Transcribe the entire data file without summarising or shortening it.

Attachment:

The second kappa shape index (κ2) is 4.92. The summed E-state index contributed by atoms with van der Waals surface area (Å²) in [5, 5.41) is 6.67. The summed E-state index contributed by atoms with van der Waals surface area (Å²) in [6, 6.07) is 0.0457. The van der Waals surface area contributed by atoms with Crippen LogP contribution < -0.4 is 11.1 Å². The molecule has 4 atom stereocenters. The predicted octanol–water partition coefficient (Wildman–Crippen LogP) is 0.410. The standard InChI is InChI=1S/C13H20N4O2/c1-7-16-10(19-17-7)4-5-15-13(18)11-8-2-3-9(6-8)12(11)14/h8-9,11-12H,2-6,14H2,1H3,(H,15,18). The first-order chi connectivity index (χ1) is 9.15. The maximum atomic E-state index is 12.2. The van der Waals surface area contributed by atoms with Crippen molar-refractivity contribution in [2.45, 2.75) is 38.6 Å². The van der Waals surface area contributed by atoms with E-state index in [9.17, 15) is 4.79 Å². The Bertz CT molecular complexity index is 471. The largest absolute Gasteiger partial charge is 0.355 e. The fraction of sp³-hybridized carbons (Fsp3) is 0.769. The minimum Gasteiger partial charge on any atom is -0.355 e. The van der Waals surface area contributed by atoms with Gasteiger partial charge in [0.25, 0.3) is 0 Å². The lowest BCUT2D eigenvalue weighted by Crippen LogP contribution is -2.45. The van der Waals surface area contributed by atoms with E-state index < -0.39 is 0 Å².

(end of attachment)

The second kappa shape index (κ2) is 4.92. The summed E-state index contributed by atoms with van der Waals surface area (Å²) in [5, 5.41) is 6.67. The summed E-state index contributed by atoms with van der Waals surface area (Å²) in [6, 6.07) is 0.0457. The van der Waals surface area contributed by atoms with Crippen LogP contribution < -0.4 is 11.1 Å². The molecule has 4 atom stereocenters. The predicted octanol–water partition coefficient (Wildman–Crippen LogP) is 0.410. The standard InChI is InChI=1S/C13H20N4O2/c1-7-16-10(19-17-7)4-5-15-13(18)11-8-2-3-9(6-8)12(11)14/h8-9,11-12H,2-6,14H2,1H3,(H,15,18). The first-order chi connectivity index (χ1) is 9.15. The maximum atomic E-state index is 12.2. The van der Waals surface area contributed by atoms with Crippen molar-refractivity contribution in [2.45, 2.75) is 38.6 Å². The van der Waals surface area contributed by atoms with E-state index in [9.17, 15) is 4.79 Å². The Bertz CT molecular complexity index is 471. The largest absolute Gasteiger partial charge is 0.355 e. The fraction of sp³-hybridized carbons (Fsp3) is 0.769. The minimum Gasteiger partial charge on any atom is -0.355 e. The van der Waals surface area contributed by atoms with Gasteiger partial charge in [0.25, 0.3) is 0 Å². The lowest BCUT2D eigenvalue weighted by Crippen LogP contribution is -2.45. The van der Waals surface area contributed by atoms with E-state index < -0.39 is 0 Å².